“Worth the Wait,” Liahona, March 2017
“Today we are going to learn a new song,” Sister Reid announced. “It’s called ‘Baptism.’ Everyone close your eyes and listen to the music.”
I closed my eyes and relaxed in my chair. The pianist started playing a melody that sounded soft and graceful, like flowing water. Then Sister Reid started singing: “Jesus came to John the Baptist, in Judea long ago, and was baptized by immersion in the River Jordan’s flow.”
I felt a tear slide down my cheek. I tried to wipe it away before Mom could see, but it was too late. Mom was the Primary president, and she always saw everything. I saw Mom look at me and smile sadly. She knew why I was crying.
After church, my little sister, Julie, hummed the song the whole ride home. I stayed silent.
“Do you want to color with me?” Julie asked when we got home.
I shook my head. “Maybe later. I’ve got to do something first.”
I found Dad in the living room. He was sitting in his favorite chair with a book open on his lap. He liked to read while Julie, Mom, and I went to church.
I took a deep breath. “Dad?” I said. “Can I get baptized?”
Dad closed the book and asked me to sit by him.
“Oh, Sadie. We’ve talked about this. My answer is still no,” he said.
“But I really want to!” I said. “I turned eight a few months ago, and I’ve thought about it a lot. I know the Church is true, and the longer I wait, the more I know I want to be baptized.”
Dad shook his head. “I still think you’re too young to make such a big decision. But you know I love you.”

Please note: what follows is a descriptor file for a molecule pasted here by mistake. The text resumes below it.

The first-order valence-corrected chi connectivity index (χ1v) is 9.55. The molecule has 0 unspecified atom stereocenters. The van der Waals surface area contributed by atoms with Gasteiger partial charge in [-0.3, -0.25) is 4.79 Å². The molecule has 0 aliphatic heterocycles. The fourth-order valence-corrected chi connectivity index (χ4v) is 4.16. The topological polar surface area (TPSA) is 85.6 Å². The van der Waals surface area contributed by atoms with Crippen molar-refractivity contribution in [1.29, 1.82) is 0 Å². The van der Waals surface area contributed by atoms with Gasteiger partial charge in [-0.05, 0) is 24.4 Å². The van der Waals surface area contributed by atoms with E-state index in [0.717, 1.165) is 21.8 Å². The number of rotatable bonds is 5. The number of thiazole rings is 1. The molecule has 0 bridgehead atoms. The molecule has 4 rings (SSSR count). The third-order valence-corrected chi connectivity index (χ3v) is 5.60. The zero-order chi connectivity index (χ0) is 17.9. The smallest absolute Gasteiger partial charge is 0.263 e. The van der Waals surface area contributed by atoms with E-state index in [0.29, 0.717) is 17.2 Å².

“I know,” I said. I knew Dad wanted what was best for me. He just didn’t think I was ready to make this choice.
I ran to my room and bowed my head. I prayed harder than I ever had before. “Heavenly Father, I really want to be baptized. Please help Dad understand.”
At first nothing happened, but I stayed on my knees. The melody of “Baptism” ran through my mind. After a while, I didn’t feel so sad. Instead, I felt peaceful inside. I started thinking about all of the things I could do, even though I couldn’t be baptized yet.
I could keep praying and keep going to Primary. I could be an example for Julie, and maybe I could even ask Mom to fast for me next week.
The peaceful feeling stayed with me as I headed down to dinner. I didn’t know when, but one day I would be baptized. And it would be worth the wait.
Six months later, two days before her ninth birthday, Sadie’s dad gave her permission to be baptized.